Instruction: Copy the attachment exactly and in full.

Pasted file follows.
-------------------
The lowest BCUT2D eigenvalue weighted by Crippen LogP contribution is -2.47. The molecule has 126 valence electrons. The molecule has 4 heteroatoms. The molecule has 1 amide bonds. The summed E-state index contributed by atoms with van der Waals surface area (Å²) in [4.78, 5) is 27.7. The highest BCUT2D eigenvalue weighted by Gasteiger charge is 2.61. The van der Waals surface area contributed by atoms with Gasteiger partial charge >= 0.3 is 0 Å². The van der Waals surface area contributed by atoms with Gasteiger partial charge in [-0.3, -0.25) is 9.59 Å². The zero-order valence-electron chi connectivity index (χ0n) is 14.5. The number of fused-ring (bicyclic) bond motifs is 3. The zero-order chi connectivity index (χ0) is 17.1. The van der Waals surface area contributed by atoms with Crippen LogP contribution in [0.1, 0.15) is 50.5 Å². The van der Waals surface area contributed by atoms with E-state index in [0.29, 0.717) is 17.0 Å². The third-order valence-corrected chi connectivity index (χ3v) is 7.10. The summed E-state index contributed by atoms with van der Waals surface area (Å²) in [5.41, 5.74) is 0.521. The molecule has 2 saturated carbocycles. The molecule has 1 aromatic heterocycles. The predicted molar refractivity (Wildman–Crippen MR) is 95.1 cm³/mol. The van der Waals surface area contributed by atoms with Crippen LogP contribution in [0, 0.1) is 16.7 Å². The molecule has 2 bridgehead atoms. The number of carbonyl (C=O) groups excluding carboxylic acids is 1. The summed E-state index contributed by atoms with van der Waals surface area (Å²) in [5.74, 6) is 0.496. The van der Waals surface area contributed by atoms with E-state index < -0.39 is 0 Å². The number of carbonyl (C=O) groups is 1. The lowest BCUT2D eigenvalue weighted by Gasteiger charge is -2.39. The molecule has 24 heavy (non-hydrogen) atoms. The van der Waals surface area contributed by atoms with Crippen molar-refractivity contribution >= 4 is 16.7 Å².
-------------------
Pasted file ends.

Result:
The lowest BCUT2D eigenvalue weighted by Crippen LogP contribution is -2.47. The molecule has 126 valence electrons. The molecule has 4 heteroatoms. The molecule has 1 amide bonds. The summed E-state index contributed by atoms with van der Waals surface area (Å²) in [4.78, 5) is 27.7. The highest BCUT2D eigenvalue weighted by Gasteiger charge is 2.61. The van der Waals surface area contributed by atoms with Gasteiger partial charge >= 0.3 is 0 Å². The van der Waals surface area contributed by atoms with Gasteiger partial charge in [-0.3, -0.25) is 9.59 Å². The zero-order valence-electron chi connectivity index (χ0n) is 14.5. The number of fused-ring (bicyclic) bond motifs is 3. The zero-order chi connectivity index (χ0) is 17.1. The van der Waals surface area contributed by atoms with Crippen LogP contribution in [0.1, 0.15) is 50.5 Å². The van der Waals surface area contributed by atoms with E-state index in [0.29, 0.717) is 17.0 Å². The third-order valence-corrected chi connectivity index (χ3v) is 7.10. The summed E-state index contributed by atoms with van der Waals surface area (Å²) in [5.41, 5.74) is 0.521. The molecule has 2 saturated carbocycles. The molecule has 1 aromatic heterocycles. The predicted molar refractivity (Wildman–Crippen MR) is 95.1 cm³/mol. The van der Waals surface area contributed by atoms with Crippen LogP contribution in [0, 0.1) is 16.7 Å². The molecule has 2 bridgehead atoms. The number of carbonyl (C=O) groups excluding carboxylic acids is 1. The summed E-state index contributed by atoms with van der Waals surface area (Å²) in [5.74, 6) is 0.496. The van der Waals surface area contributed by atoms with E-state index < -0.39 is 0 Å². The number of carbonyl (C=O) groups is 1. The lowest BCUT2D eigenvalue weighted by Gasteiger charge is -2.39. The molecule has 24 heavy (non-hydrogen) atoms. The van der Waals surface area contributed by atoms with Crippen molar-refractivity contribution >= 4 is 16.7 Å².